Dealing with BCG - Lessons Learned - November 5, 2011

I promised this post over five weeks ago, so I am tardy.  It does point out the first lesson learned:


1) After you get the routine down and have both experienced and dealt with the maximum side effects (which does vary greatly from person to person), it is possible to completely forget that you just had a BCG maintenance series after about a week.


I could almost forget that I have bladder cancer, but it is a large, looming presence that is always in my mind, and possibly could come back to my body at any time.  Believe it or not, that's a GOOD thing, especially when wrestling with staying on a diet, remembering to take supplements, or even motivation to exercise.


While there is a progression of symptom intensity, there is an eventual decrease of the maintenance treatment frequency.  This combination of offsetting factors brings us to the next lesson:


2) At some point you reach peak side effects, and they do not get noticeably worse or better after that.


 So once you are "over the hump" in your BCG maintenance, it becomes a nuisance rather than an increasing horror.  This is also GOOD NEWS.  For some it is earlier than others.  I note that my urinary side effect timing, duration, and severity have been nearly identical last time and 12 months prior.  18 months prior was not so bad as those, and so forth going back.  While it is important not to extrapolate from a single data point, I really think the one year in between provides enough recovery time to offset the BCG intensity increase.  A side note, non-urinary symptoms (headache, body aches, malaise, etc.) are still highly variable, probably due to errors on my part.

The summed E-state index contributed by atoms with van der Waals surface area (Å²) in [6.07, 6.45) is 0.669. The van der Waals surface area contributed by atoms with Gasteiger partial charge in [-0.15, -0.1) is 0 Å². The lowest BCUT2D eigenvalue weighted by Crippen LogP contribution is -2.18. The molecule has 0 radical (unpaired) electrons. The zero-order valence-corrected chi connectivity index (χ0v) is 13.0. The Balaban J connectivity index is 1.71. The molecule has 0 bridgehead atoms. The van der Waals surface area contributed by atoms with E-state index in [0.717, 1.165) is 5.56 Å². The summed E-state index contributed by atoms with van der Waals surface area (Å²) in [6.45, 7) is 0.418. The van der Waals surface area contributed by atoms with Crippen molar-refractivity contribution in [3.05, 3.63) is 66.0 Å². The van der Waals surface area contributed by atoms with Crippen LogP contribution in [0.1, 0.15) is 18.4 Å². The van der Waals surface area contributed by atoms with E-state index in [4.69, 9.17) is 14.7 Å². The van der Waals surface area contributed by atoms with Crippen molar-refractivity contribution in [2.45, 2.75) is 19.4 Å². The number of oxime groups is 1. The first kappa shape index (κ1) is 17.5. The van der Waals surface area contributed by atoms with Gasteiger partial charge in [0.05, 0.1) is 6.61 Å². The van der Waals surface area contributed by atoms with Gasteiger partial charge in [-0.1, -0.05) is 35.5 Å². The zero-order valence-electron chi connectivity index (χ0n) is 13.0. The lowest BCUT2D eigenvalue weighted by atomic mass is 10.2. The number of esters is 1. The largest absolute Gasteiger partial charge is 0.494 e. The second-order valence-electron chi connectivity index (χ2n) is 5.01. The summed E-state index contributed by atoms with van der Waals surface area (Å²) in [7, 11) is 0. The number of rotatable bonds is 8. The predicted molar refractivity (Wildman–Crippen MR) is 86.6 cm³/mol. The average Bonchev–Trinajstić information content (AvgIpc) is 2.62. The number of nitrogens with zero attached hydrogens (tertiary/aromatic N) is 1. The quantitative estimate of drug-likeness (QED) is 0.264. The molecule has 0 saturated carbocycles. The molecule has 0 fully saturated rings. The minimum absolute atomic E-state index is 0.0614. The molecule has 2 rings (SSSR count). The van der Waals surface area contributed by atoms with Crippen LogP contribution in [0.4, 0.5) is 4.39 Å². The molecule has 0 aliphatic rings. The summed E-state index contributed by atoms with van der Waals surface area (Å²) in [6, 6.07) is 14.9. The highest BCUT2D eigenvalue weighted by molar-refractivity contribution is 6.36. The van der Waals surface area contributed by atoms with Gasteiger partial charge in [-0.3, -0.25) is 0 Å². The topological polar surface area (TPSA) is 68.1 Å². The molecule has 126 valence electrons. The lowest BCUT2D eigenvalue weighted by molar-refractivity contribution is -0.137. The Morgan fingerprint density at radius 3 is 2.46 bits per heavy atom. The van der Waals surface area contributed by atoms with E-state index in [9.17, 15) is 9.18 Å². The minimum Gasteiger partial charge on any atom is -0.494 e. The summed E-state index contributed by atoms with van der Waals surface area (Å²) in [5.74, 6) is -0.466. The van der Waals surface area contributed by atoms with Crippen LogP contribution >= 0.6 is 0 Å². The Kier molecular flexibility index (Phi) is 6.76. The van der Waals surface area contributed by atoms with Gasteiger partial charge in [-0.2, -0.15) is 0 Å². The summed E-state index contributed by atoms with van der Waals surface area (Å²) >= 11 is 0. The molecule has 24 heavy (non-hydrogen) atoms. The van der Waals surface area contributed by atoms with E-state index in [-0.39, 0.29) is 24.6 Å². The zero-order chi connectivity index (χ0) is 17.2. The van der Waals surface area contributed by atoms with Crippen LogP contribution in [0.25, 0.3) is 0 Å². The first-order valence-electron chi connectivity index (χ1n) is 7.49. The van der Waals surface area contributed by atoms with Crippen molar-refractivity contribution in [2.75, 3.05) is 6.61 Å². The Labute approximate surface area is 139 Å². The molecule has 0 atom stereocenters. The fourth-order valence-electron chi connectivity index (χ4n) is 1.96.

3) Hydration is good, and a lot of hydration is better, but too much hydration can cause other problems!


One big difference between post TURBT (or biopsy) hydration, and post-BCG hydration is that the BCG for me causes a severe loss of appetite.  You need hydration after surgery to continually flush the area, which is a cut, burn, or abrasion inside the bladder.  This hydration combats the formation of scabs and keeps the area clean for recovery.  Do keep in mind that urine is sterile, unless you have some sort of infection.  For BCG, the hydration serves to flush the BCG out of the bladder (which happens pretty quickly) and also to keep the bladder clean and blood flow active, as the body now believes it has an infection and sends helpful natural defenses to deal with it.  Early self-experimentation showed that slacking off hydration made the urinary and non-urinary symptoms more severe and long lasting, so I made a commitment to always force fluids and try to super-hydrate.  After surgeries I almost always had soup of some type and whole grain toast, which provide ample electrolytes.  I do have soup for lunch before the BCG appetite loss begins, but late in the evening I am suffering from electrolyte depletion, not having any food or electrolytes since lunch and having washed through several gallons (yes, I said gallons) of hydration since.  After surgery you eat normally and therefore won't experience this problem. 
 
The bottom line is that the headaches, body aches, and general malaise actually INCREASED if I over-hydrated, making the day after BCG in some cases even worse than the BCG day.  Getting the right amount is vital.  Fortunately there is a wide range and it's easy to stay within it.  So how much is enough, and how much is too much?


3) For an adult male, one should target between one and two quarts  (or liters) per hour for the duration of the BCG handling period and at least two hours thereafter (10 hours total post-instillation). 


4) If you are close to the high end of that range, you need to take in electrolytes in the form of a sports drink.